12-Year-Old Boy Is Left Brain Dead After Trying 'Blackout Challenge' On TikTok

12-Year-Old Boy Is Left Brain Dead After Trying 'Blackout Challenge' On TikTok

The Blackout Challenge has been around for years, often referred to as the "Choking Game" or the "Pass-Out Challenge"

Trigger Warning: This article contains details that readers may find disturbing

A 12-year-old boy named Joshua Haileyesus has been fighting for his life at Children's Hospital Colorado. It all started on March 22, when Joshua was found by his twin brother passed out on his bathroom floor. The young boy allegedly took part in the "blackout challenge" which is apparently "trending" on social media apps like TikTok.  According to the Denver Channel, it encourages children to choke themselves until they lose consciousness. "He’s a fighter. I can see him fighting. I’m praying for him every day,” said Joshua’s father, Haileyesus Zeryihun. "I can't even describe the grief and the devastation," said Hirut Yitayew, a family friend. "Nobody could ever imagine this would happen to a 12-year-old."




Several friends, relatives, and neighbors gathered at Children’s Hospital Colorado to pray for a miracle, hoping the young boy would somehow pull through. While Joshua has learned so many great things from the Internet like cooking, guitar, and acting, his parents are warnings others about the dark side of social media too.  "This is something that kids need to be given to be taught, to be counseled. Because this is a serious thing," Zeryihun said. "It's not a joke at all. And you can treat it as if somebody is holding a gun. This is how dangerous this is."




"Joshua has a love for people that you wouldn’t expect in a child. Since he was very young, he always expressed compassion for others,” a family representative told CBS4. “He would pray for people who were sick, stand up for others who were bullied at school, and practice CPR in case he ever needed to save someone else’s life,” the rep added.




What's shocking is to know that these "games" have been around for a long time. The CDC identified 82 probable choking game deaths among people aged between six and 19 between the years of 1995 and 2007, reports Newsweek. Back in 2008, there were instances of a dangerous"choking game" that children were taking part in which involved "self-strangulation or strangulation by another person." In a statement to the outlet, TikTok said it blocks hashtags or certain searches "to discourage people from participating in or sharing potentially dangerous content," and said it removes content that "glorifies dangerous behavior" to prevent it from trending.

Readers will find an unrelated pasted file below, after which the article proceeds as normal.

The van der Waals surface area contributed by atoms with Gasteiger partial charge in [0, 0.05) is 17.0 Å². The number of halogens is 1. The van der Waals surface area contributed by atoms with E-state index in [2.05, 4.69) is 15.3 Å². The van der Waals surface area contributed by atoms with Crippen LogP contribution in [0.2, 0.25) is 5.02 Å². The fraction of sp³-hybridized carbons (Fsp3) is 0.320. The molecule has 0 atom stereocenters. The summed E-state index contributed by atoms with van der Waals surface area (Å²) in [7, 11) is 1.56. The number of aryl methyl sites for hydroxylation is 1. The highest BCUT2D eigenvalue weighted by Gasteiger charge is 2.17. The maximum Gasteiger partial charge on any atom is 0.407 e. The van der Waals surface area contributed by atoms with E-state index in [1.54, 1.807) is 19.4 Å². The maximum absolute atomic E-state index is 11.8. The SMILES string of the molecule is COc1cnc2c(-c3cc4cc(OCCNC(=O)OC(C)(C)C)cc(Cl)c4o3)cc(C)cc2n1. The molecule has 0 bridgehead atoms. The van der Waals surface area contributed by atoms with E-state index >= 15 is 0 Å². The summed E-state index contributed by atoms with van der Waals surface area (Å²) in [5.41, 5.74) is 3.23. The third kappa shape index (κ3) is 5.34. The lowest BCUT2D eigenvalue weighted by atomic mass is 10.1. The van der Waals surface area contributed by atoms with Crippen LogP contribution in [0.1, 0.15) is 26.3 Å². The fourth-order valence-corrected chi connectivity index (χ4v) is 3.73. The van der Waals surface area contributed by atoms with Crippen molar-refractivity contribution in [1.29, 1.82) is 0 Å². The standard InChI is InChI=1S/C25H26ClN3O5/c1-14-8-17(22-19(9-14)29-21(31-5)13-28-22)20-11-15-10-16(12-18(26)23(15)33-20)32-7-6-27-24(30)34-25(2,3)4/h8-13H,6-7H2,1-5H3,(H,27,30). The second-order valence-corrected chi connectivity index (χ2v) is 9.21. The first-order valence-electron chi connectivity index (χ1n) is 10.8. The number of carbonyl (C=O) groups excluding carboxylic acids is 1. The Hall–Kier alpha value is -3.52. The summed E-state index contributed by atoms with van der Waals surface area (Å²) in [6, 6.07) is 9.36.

A GoFundMe page has been set up for Joshua that describes the young boy as "an incredibly intelligent, funny, caring, and gifted 12-year-old". "Together with his twin brother, he would learn and master new hobbies out of pure curiosity and drive. Whether it was playing soccer, barbecuing sophisticated meals (better than any adult in our family can), practicing professional photography, experimenting with 3D modeling software, learning the ins-and-outs of acting including screen-writing and costume design, playing guitar, and planning his future of joining the Army before becoming a First Responder, Joshua has an excitement and passion for growing and learning," it said. 




The page also added that the family is  "concerned for other families who like ourselves, may not be aware of the existence of the Blackout Challenge and others like it. We are desperate not only to bring Joshua home, but to ensure that nothing like this happens to anyone else. We urge the community to spend awareness about Joshua and the real risks involved in not having knowledge of what kinds of activities children are involved in."




Things tragically seem to be looking bleak for the family who is feeling helpless. Joshua’s father told KCNC that the doctors "told me the bad news that he’s not going to survive, he’s not going to make it.” Zeryihun said: “I was begging them on the floor, pleading to see if they can give me some time, not to give up on him. If I just give up on him, I feel like I’m just walking away from my son.  I’m paying the price right now. I’m living the life, and I hate for other parents to go through this.”

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